Understandably news of the Coronavirus is everywhere. Everyone is talking about it. All the news channels, on social media are buzzing with it. Families and friends talk about little else. If you are like me at all you’re trying to manage your fears and stay healthy. Maybe you are also reflecting on what this means for all of us. We are having to change our behaviour to prevent the spread of the disease. What do these changes mean for the future?
I’ve been thinking about this quite a bit over the last week.
Here are 4 ways I think the Coronavirus could be scary beyond the obvious danger to our health and wellbeing.
The Coronavirus blame game
When people are scared, they tend to look for someone to blame. Something of that is happening now with this situation.
We’ve all heard the awful stories of people being beaten up because they look Chinese and are suspected of carrying the virus. Right wing politicians looking for a scapegoat for the Coronavirus have pointed the finger at refuges and refugee camps. In the early days of the virus reaching the USA, Trump referred to it as hoax and fake news, blaming the media and the Democratic Party. Even now, Trump is still referring to the disease as, ‘the Chinese Virus.’
We can hope to shrug off this kind of crazy behaviour, but it sets a poor precedent. In France, President Macron has declared that we are at war with Coronavirus. It can rally people to feel that they are fighting a common enemy. It might even bring them closer together. However, if things go on for too long, or get a lot, worse people might look for an outlet for their frustration.
The long-term impact of social distancing
As each day passes, we hear of more countries where people are being advised to work from home. Schools are being closed and large gatherings cancelled. Here in Amsterdam we’re just getting the first signs of spring. After a miserable wet few weeks, the sun is shining. It’s typical terrace weather—when we can all enjoy sitting in cafes by the water, watching the world go by. Last Sunday all cafes and restaurants in Amsterdam were closed. Now we can only enjoy the spring from our homes and balconies.
Of course, the reasons for social distancing are clear. It could be one of our most important tools in slowing the progress of the virus. However, human beings are social creatures. We need social contact and thrive on it. When we feel lonely and isolated it can affect our mental health, increasing anxiety and stress. Research is also showing that it can damage our physical health too.
I have always enjoyed the custom of shaking hands when you meet someone that is practiced in the Netherlands. When I go to see my dentist, or doctor, we shake hands. It’s considered polite and connects people. People in Amsterdam also give three kisses on greeting friends and family. Of course, none of that is happening now. I worry is that it will be lost forever. When will know that it is alright to shake someone’s hand again? Will we want to stay cautious and simply maintain the new communication habits we acquired during the crisis?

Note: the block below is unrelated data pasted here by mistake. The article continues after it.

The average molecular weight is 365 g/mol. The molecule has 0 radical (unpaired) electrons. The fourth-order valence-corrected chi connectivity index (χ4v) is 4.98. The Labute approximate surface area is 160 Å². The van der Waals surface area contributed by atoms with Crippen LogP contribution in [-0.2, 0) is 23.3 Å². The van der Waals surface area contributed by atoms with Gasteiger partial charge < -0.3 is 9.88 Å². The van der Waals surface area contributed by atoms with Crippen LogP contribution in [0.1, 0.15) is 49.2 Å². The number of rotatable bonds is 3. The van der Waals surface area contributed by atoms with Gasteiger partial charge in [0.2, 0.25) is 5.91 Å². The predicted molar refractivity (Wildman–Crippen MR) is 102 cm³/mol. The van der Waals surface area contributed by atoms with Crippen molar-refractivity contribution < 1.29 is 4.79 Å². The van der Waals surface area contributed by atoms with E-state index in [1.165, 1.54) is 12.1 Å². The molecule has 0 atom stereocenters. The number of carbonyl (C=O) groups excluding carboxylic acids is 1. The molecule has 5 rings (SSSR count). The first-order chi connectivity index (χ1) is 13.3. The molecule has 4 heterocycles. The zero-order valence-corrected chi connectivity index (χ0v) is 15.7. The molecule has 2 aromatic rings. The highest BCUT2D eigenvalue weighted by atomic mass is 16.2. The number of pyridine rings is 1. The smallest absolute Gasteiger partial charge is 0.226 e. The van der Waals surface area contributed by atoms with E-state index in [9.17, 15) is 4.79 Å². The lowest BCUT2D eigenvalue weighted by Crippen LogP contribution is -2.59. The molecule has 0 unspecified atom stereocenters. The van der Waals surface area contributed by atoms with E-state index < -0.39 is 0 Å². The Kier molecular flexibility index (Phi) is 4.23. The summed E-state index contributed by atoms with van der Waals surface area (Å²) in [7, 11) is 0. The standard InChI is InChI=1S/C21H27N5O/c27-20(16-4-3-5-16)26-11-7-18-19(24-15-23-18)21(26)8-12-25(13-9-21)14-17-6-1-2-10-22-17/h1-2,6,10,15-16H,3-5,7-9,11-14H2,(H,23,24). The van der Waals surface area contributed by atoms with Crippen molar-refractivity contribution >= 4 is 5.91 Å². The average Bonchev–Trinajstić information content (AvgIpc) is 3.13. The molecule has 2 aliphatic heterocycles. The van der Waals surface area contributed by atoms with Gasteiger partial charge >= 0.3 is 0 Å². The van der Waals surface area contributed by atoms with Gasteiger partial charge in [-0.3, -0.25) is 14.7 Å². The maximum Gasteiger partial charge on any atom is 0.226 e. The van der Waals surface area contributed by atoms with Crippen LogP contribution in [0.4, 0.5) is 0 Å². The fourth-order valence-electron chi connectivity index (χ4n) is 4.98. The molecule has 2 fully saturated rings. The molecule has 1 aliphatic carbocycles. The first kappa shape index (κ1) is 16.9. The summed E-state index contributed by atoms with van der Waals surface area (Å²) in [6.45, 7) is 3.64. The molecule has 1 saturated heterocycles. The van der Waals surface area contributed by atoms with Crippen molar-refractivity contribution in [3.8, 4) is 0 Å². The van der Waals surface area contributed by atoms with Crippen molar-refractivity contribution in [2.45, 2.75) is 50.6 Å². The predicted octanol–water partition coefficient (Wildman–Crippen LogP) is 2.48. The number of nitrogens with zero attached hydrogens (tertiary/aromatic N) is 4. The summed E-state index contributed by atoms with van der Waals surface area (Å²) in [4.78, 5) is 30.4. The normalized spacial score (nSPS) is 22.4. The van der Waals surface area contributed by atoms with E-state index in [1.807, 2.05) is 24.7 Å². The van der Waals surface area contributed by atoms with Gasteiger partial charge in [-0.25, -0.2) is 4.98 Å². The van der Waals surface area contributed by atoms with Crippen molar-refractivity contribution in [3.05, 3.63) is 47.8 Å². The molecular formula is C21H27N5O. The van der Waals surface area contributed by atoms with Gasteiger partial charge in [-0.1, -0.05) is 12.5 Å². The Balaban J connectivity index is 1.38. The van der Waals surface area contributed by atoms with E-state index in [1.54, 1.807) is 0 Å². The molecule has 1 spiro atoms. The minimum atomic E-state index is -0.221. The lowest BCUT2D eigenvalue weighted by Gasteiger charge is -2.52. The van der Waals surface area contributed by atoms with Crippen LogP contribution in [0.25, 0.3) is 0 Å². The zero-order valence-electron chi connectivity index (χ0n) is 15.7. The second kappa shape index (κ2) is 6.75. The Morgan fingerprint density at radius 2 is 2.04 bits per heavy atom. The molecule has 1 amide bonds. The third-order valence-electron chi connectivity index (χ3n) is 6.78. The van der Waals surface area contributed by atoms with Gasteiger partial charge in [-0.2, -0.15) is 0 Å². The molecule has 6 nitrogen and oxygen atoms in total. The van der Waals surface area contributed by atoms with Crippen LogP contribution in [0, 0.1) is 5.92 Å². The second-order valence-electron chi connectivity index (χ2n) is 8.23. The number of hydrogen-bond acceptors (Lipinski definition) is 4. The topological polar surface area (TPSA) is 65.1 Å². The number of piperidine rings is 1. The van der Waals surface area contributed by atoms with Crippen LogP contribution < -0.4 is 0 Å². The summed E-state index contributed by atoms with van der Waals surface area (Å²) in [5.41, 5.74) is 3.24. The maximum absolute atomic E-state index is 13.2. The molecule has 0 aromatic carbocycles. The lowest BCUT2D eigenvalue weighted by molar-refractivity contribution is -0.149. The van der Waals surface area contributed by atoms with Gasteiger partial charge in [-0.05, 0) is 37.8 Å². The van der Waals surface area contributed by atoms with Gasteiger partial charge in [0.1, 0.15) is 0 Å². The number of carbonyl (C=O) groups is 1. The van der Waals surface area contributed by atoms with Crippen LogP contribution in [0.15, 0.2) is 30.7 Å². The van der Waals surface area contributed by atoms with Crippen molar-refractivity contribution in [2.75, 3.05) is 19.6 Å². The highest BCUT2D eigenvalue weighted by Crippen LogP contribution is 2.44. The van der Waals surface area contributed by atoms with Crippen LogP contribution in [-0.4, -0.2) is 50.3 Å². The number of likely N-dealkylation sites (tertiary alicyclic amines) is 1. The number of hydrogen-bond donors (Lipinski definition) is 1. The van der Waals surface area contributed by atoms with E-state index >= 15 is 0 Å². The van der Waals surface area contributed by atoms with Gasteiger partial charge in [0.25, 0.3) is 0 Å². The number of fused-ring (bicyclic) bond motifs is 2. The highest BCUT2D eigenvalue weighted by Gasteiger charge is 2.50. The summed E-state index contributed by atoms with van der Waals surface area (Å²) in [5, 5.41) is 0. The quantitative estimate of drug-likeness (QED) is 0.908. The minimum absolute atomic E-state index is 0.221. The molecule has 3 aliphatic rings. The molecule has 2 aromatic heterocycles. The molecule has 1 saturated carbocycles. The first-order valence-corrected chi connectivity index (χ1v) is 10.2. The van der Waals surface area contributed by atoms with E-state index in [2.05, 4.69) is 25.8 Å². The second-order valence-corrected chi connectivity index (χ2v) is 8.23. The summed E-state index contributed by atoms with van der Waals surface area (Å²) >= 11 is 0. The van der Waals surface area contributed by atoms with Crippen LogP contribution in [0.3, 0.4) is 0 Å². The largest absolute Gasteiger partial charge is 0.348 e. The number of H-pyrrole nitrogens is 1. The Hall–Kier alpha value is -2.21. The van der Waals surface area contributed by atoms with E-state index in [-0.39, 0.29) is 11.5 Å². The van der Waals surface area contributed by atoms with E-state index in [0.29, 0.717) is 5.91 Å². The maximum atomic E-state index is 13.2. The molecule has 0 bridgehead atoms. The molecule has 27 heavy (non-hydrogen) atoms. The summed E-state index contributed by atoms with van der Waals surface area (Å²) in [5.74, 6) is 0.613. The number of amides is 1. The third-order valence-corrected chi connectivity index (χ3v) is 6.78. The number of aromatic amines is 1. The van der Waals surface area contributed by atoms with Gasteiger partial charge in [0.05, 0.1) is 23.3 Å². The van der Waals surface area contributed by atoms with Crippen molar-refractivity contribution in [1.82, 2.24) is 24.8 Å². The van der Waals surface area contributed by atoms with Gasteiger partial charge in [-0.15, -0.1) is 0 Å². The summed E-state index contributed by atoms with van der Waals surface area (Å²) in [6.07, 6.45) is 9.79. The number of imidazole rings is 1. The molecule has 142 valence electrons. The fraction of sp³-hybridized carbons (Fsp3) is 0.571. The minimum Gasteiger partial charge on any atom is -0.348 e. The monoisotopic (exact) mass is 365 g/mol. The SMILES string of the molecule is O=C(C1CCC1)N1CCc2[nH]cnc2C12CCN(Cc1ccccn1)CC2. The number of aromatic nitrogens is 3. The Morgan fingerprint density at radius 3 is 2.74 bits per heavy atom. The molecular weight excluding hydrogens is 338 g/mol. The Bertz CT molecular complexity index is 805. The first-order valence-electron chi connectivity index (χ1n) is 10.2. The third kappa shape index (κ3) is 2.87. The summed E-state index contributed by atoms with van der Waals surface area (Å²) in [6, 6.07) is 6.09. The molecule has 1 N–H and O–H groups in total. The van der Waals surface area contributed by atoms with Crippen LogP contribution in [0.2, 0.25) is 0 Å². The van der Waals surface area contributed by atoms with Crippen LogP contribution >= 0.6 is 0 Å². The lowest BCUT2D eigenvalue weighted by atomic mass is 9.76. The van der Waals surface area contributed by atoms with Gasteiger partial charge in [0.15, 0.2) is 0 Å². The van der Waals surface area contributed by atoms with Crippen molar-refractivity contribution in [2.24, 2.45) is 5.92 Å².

Yesterday evening my partner and I were watching a series on Netflix. The people greeted each other with hugs. We found ourselves reacting with surprise, ‘Gosh they were still doing that!’
It’s been suggested that we could refer to the whole strategy as physical distancing, rather than social distancing. This term encourages keeping the distance we need to combat the spread of the virus but keeps open the possibility of social contact in some acceptable form. It could help us to continue to appreciate the value of social contact and to find safe ways to preserve it through these uncertain times.
Coronavirus makes elderly people more isolated
In January 2018, Theresa May famously appointed a Minister for Loneliness. Organisations such as Age UK have long been instrumental in raising awareness of the effects of loneliness among elderly people. Society is being encouraged to recognise loneliness and to respond by offering connection and friendship.
Now we are faced with the reality of some of our most vulnerable citizens being isolated in their homes for an indefinite period of time. We know it is to protect their safety but if their wellbeing suffers from it, that in itself will affect their ability to withstand the virus.
The BBC has decided to postpone its plans to cancel the free TV licenses for the over-75s because of the Coronavirus. That’s a start. The journalist and TV presenter, Joan Bakewell was on a news programme on TV explaining how she was confined to her home with a cough. A neighbour would be leaving her dinner on her doorstep so she wouldn’t have to cook. We’re going to need many such acts of kindness, and a great deal of ingenuity to help isolated older people feel connected.